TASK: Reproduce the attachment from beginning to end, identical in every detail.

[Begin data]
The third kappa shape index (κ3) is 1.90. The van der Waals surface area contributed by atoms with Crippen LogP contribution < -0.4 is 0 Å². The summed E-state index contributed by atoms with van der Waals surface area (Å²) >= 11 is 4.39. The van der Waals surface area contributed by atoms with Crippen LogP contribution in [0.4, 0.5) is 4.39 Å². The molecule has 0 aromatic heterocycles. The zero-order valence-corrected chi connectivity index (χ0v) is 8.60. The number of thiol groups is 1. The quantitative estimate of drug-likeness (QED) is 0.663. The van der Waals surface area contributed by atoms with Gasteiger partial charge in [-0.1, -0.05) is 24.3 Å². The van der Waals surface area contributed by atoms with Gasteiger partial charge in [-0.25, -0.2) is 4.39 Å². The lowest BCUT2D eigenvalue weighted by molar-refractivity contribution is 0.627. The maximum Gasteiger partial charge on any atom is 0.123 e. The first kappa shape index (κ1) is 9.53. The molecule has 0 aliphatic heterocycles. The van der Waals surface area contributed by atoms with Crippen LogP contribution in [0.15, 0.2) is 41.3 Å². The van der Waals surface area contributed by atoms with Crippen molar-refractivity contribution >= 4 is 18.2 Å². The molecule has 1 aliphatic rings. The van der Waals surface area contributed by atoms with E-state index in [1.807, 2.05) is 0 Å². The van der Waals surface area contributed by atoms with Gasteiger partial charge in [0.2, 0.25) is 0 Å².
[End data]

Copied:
The third kappa shape index (κ3) is 1.90. The van der Waals surface area contributed by atoms with Crippen LogP contribution < -0.4 is 0 Å². The summed E-state index contributed by atoms with van der Waals surface area (Å²) >= 11 is 4.39. The van der Waals surface area contributed by atoms with Crippen LogP contribution in [0.4, 0.5) is 4.39 Å². The molecule has 0 aromatic heterocycles. The zero-order valence-corrected chi connectivity index (χ0v) is 8.60. The number of thiol groups is 1. The quantitative estimate of drug-likeness (QED) is 0.663. The van der Waals surface area contributed by atoms with Gasteiger partial charge in [-0.1, -0.05) is 24.3 Å². The van der Waals surface area contributed by atoms with Gasteiger partial charge in [-0.25, -0.2) is 4.39 Å². The lowest BCUT2D eigenvalue weighted by molar-refractivity contribution is 0.627. The maximum Gasteiger partial charge on any atom is 0.123 e. The first kappa shape index (κ1) is 9.53. The molecule has 0 aliphatic heterocycles. The van der Waals surface area contributed by atoms with Crippen LogP contribution in [0.15, 0.2) is 41.3 Å². The van der Waals surface area contributed by atoms with Crippen molar-refractivity contribution >= 4 is 18.2 Å². The molecule has 1 aliphatic rings. The van der Waals surface area contributed by atoms with E-state index in [1.807, 2.05) is 0 Å². The van der Waals surface area contributed by atoms with Gasteiger partial charge in [0.2, 0.25) is 0 Å².